The CARES Act and Stimulus Payments

by Sheryl Harris , Director of the Department of Consumer Affairs

Calculator, pen and paper

Update 4/14/20: If you haven't filed taxes in the last few years or if the IRS might have trouble getting your stimulus payment to you because you changed banks or moved, you can update your info with the IRS here

The Coronavirus relief package (aka the CARES Act) is now law, meaning Americans who earned $75,000 or less will be receiving payments of up to $1,200 apiece.

People with slightly higher incomes will receive stimulus payments too, but the amounts will be smaller.

Here are some important things you should know about these payments:

  • They’re automatic. The IRS is issuing the refundable tax credits based on 2019 (or if you haven’t filed yet, your 2018) tax returns. They will be direct deposited or sent to the address the IRS has on file for you. You will not need to take any action to receive a stimulus payment.
  • You’re covered if you receive Social Security income. If you get Social Security payments, you’ll receive a stimulus check based your income, as reported by the Social Security Administration. You don’t need to file returns.
  • If you don’t receive Social Security benefits and haven’t filed a tax return because your income is low, consider filing now just to make sure you get a payment. The IRS provides a Free File Lookup Tool to connect you with free e-filing. If you need help filling out tax forms, contact 2-1-1.
  • Be alert for stimulus scams. Ignore robocalls, email, texts and social media posts that offer to help you get stimulus payments. The IRS is not making robocalls or sending texts. The Social Security Administration won’t call about issues with your Social Security account. There are no intermediaries who can help you get larger or faster stimulus payments.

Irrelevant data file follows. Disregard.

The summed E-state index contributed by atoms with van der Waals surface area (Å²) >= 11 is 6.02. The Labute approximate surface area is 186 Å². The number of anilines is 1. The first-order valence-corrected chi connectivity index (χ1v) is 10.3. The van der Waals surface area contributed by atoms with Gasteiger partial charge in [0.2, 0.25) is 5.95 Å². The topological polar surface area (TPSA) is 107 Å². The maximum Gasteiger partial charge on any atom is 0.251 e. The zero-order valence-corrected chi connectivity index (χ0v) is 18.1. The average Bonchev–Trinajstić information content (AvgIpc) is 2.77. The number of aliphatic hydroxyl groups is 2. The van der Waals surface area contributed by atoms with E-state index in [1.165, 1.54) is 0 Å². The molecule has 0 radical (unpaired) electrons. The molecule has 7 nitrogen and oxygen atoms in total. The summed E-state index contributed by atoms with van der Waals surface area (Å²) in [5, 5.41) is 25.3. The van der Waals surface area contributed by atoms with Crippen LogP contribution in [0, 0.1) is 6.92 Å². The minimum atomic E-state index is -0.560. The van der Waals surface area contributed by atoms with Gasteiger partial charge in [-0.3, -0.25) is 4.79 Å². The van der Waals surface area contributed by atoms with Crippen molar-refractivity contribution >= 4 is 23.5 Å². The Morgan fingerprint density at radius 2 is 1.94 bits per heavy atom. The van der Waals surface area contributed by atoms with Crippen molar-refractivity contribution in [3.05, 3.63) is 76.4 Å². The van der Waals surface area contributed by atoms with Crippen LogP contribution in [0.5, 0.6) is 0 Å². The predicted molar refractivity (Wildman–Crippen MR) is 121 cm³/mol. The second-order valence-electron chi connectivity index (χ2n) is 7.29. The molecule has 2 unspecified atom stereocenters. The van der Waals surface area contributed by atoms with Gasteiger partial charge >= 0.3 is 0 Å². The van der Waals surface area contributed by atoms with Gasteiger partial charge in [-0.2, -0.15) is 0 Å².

• So far, there’s no date when payments will be made. But you won’t miss hearing about it: The IRS will mail follow-up letters 15 days after it issues payments. The letter will include confirmation of the payment and information if you have questions or experience a problem. The IRS plans to post updates on stimulus payments at You may also want to check out the New York Times’ Q&A on the stimulus payments and other relief here.
  • Payments roughly break down this way:
    • $1,200 for a person who earned up to $75,000 (Double both amounts for couples filing jointly).
    • $1,200 for a person who earned up to $112,500 and filed as head of household (for example, a single parent).
    • Additional payments of $500 for each dependent child (age 16.or under)
    • Pro-rated payments (the amount drops $5 for each additional $100 earned) for individual filers who earn more than $75,000 and couples who earn more than $150,000. An individual filer who made $99,000 or more ($198,000 for couples) would be ineligible.
  • The relief payments from this bill may not help you if you made a lot last year but your income plunged this year. (Congress is already working on an additional relief package, so additional help may be on the way.) If you lost income this year, make sure you’re taking advantage of expanded unemployment benefits.